Teri Rueb is an artist and professor of critical media practices at the University of Colorado, Boulder. Her practice unfolds in the extended fields of sound, mobile media art and land-based critical spatial practices. She has created GPS-based interactive sound installations since 1996 and has received awards including a Prix Ars Electronica Award and nominations for the CalArts Alpert Award, the Rockefeller New Media Award and the Boston ICA Foster Prize. Her work has been supported by the Ucross Foundation, the Arnold Arboretum of Harvard University, the Isabella Stewart Gardner Museum, the Santa Fe Art Institute, La Panacée, Edith Rüss Site for New Media, The Banff Center for the Arts, the Boston Institute of Contemporary Art, Artslink, Turbulence.org, and various state arts councils. She lectures and presents widely at venues including Ars Electronica, ISEA, SIGGRAPH, Transmediale and IRCAM.
Her scholarly writings have been published by MIT Press, Routledge and University of Minnesota. Writings about her work have appeared widely and most notably in anthologies and survey texts such as “Digital Art” (Thames and Hudson, World of Art Series), “Walking and Mapping” (MIT Press), “Information Arts” (MIT Press), “Ubiquitous Computing: Complexity and Culture” (Routledge) and “Mobile Audience” (Springer).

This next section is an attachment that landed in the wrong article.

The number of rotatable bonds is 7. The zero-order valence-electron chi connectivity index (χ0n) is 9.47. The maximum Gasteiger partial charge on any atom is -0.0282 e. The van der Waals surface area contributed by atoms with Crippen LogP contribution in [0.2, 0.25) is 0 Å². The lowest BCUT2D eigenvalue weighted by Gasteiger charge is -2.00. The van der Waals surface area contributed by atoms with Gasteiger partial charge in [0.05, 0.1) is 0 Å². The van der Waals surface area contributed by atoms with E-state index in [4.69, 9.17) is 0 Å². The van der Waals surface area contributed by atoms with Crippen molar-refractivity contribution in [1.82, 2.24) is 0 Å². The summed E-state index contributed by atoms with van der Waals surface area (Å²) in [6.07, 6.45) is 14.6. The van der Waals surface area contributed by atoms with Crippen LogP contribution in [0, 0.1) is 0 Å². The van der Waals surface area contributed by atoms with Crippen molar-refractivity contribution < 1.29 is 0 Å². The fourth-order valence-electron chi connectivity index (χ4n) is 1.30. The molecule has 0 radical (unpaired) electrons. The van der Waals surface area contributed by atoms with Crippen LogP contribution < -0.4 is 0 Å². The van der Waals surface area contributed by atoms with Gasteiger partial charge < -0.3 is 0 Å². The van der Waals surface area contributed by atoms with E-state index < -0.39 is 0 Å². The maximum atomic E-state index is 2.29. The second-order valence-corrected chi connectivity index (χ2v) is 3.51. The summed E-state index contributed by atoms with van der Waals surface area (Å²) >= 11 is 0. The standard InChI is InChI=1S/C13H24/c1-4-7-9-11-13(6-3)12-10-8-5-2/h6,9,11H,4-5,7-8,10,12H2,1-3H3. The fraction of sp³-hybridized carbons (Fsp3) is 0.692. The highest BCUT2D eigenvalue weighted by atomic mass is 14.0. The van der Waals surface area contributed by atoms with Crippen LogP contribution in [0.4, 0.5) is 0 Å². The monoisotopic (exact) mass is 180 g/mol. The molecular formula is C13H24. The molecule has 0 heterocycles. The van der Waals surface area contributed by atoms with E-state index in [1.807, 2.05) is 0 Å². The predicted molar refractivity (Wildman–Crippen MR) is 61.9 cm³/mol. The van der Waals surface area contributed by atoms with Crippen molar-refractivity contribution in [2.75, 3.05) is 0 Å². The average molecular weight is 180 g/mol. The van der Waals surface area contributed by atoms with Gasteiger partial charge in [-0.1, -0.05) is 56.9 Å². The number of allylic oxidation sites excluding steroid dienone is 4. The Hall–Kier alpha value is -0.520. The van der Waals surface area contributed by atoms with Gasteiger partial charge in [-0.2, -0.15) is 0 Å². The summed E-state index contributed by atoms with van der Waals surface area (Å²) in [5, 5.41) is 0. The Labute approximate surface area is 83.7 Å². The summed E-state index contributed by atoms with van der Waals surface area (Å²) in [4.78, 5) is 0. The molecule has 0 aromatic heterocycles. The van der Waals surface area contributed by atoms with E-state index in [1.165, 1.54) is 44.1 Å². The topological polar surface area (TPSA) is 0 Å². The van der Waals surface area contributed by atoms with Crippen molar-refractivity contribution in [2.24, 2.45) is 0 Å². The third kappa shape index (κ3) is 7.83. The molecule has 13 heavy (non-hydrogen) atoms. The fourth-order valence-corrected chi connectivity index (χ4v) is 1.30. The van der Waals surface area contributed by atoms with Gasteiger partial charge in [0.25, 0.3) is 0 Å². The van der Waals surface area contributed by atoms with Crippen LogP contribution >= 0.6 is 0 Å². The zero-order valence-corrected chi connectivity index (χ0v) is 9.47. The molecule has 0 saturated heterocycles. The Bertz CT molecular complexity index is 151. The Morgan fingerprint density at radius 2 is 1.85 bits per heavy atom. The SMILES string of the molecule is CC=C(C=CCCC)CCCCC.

She has played key roles in developing new programs, curricula and doctoral degrees at the Rhode Island School of Design and the University at Buffalo, among others. She holds a doctorate from Harvard University Graduate School of Design, a master’s degree from New York University's Tisch School of the Arts interactive telecommunications program and a bachelor’s degree in art and literary and cultural studies with honors from Carnegie Mellon University.
Title: Distributed Networks of Listening and Sounding: From Tuning Presents to Turing Presence
Drawing on recent projects, in this talk I will discuss my approach to creating performative contexts using computational media that engender intersubjectivity and distributed creativity. Building upon my life as an electroacoustic composer and improviser, this work emphasizes collective emergence and immersion of the nonvisual senses as a means to amplify (rather than mute or mask) a sense of presence-in-the-world for individual and group. Machine agents, interactive media and telematic connections are integrated as material conditions and interactors that serve to enhance, complexify and challenge this larger network of activity.